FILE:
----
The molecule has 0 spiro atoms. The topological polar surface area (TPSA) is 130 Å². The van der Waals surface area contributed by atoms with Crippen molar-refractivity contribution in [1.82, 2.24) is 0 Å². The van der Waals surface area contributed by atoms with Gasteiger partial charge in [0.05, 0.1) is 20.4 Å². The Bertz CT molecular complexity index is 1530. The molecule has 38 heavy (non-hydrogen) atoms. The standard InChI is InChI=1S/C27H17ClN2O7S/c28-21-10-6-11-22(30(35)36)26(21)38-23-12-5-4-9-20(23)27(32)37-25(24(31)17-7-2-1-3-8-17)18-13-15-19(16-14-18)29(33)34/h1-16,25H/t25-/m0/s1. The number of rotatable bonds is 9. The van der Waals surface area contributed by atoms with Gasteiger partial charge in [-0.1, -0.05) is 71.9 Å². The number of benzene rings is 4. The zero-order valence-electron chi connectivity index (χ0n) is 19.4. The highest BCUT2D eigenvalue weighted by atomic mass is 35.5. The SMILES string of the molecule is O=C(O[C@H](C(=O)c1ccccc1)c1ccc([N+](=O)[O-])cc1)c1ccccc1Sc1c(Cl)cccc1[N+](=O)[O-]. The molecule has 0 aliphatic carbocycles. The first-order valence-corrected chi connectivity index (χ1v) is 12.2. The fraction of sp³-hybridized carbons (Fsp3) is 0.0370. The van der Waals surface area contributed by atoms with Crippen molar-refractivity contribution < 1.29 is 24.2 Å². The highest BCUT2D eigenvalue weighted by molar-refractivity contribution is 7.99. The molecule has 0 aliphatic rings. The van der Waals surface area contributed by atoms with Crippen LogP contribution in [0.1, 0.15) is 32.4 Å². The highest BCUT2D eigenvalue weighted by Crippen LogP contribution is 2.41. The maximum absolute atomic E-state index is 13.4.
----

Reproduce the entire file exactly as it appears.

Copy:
The molecule has 0 spiro atoms. The topological polar surface area (TPSA) is 130 Å². The van der Waals surface area contributed by atoms with Crippen molar-refractivity contribution in [1.82, 2.24) is 0 Å². The van der Waals surface area contributed by atoms with Gasteiger partial charge in [0.05, 0.1) is 20.4 Å². The Bertz CT molecular complexity index is 1530. The molecule has 38 heavy (non-hydrogen) atoms. The standard InChI is InChI=1S/C27H17ClN2O7S/c28-21-10-6-11-22(30(35)36)26(21)38-23-12-5-4-9-20(23)27(32)37-25(24(31)17-7-2-1-3-8-17)18-13-15-19(16-14-18)29(33)34/h1-16,25H/t25-/m0/s1. The number of rotatable bonds is 9. The van der Waals surface area contributed by atoms with Gasteiger partial charge in [-0.1, -0.05) is 71.9 Å². The number of benzene rings is 4. The zero-order valence-electron chi connectivity index (χ0n) is 19.4. The highest BCUT2D eigenvalue weighted by atomic mass is 35.5. The SMILES string of the molecule is O=C(O[C@H](C(=O)c1ccccc1)c1ccc([N+](=O)[O-])cc1)c1ccccc1Sc1c(Cl)cccc1[N+](=O)[O-]. The molecule has 0 aliphatic carbocycles. The first-order valence-corrected chi connectivity index (χ1v) is 12.2. The fraction of sp³-hybridized carbons (Fsp3) is 0.0370. The van der Waals surface area contributed by atoms with Crippen molar-refractivity contribution < 1.29 is 24.2 Å². The highest BCUT2D eigenvalue weighted by molar-refractivity contribution is 7.99. The molecule has 0 aliphatic rings. The van der Waals surface area contributed by atoms with Crippen LogP contribution in [0.1, 0.15) is 32.4 Å². The highest BCUT2D eigenvalue weighted by Crippen LogP contribution is 2.41. The maximum absolute atomic E-state index is 13.4.